Concentration‐response relationships for salicylate‐induced ototoxicity in normal volunteers.

RO Day*, GG Graham, D. Bieri, M. Brown, D. Cairns, G. Harris, J. Hounsell, S. Platt‐ Hepworth, R. Reeve, PN Sambrook, al et al

*Corresponding author for this work

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    1. Ototoxicity is a common and troublesome side‐effect of high‐dose aspirin treatment but there has been little previous study of the relationships between the degree of ototoxicity and the plasma concentrations of salicylate. 2. In order to investigate the relationships between aspirin dose, total and unbound plasma salicylate concentrations and ototoxicity, eight normal volunteers were dosed with aspirin 1.95, 3.25, 4.55 and 5.85 g day‐1 for 1 week at each dose level, the doses being administered in random order and double‐blind, 2 weeks apart. 3. Ototoxic effects measured were hearing loss in decibels (dB) over six frequencies and tinnitus intensity, estimated both by electronic matching and a fixed interval scale (FIS). Measurements were taken after steady‐state concentrations of salicylate had been achieved. 4. Total and unbound plasma salicylate concentrations increased disproportionately with increasing daily doses of aspirin. The increase in the unbound salicylate was relatively greater since the percentage of salicylate unbound in plasma increased over the dose range investigated from a mean of 3.9% to 10.4%. 5. Hearing loss and tinnitus intensity increased progressively with the aspirin dosage and increasing concentrations of total and unbound plasma salicylate concentrations. These ototoxic symptoms were observed at lower concentrations of total salicylate than previously reported. 6. There was a linear relationship between hearing loss and unbound salicylate concentrations. 7. Further work is required to test the hypothesis that unbound plasma salicylate concentration is a better predictor of salicylate‐induced ototoxicity than total plasma salicylate concentration. 1989 The British Pharmacological Society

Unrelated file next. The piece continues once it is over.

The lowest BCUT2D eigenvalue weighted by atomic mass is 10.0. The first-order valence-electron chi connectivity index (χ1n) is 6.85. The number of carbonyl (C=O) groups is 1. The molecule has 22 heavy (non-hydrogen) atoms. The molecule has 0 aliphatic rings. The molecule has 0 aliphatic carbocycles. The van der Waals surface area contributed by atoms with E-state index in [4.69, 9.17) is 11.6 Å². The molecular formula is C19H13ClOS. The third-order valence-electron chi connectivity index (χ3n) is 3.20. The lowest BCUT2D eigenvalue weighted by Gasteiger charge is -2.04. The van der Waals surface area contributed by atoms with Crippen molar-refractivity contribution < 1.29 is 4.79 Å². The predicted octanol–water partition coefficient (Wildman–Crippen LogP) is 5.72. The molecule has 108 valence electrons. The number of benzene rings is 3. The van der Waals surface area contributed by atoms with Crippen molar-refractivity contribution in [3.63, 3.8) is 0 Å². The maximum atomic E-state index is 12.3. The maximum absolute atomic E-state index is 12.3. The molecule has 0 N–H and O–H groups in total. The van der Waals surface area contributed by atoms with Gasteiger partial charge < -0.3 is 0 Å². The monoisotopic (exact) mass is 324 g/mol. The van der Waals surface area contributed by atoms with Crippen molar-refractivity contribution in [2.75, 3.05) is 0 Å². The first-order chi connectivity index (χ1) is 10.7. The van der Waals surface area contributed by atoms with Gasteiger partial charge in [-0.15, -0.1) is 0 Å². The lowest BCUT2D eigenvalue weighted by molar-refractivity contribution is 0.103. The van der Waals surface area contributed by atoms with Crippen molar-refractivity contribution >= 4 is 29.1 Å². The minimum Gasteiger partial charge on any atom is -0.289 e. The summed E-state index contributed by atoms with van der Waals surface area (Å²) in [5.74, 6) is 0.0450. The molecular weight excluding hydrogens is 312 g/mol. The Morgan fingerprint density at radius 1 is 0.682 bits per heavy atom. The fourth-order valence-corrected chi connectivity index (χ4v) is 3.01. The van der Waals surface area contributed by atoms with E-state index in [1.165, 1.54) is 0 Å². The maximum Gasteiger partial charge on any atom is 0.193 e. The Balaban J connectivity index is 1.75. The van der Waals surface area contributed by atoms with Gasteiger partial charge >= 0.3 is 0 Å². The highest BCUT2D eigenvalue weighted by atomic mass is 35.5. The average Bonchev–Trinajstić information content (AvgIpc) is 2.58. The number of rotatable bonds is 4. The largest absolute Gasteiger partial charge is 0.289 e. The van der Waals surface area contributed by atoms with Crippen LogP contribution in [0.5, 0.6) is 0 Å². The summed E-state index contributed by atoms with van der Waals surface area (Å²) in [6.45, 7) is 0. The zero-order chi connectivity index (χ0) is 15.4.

Original languageEnglish
    Pages (from-to)695-702
    Number of pages8
    JournalBritish Journal of Clinical Pharmacology
    Issue number6
    Publication statusPublished - 1989


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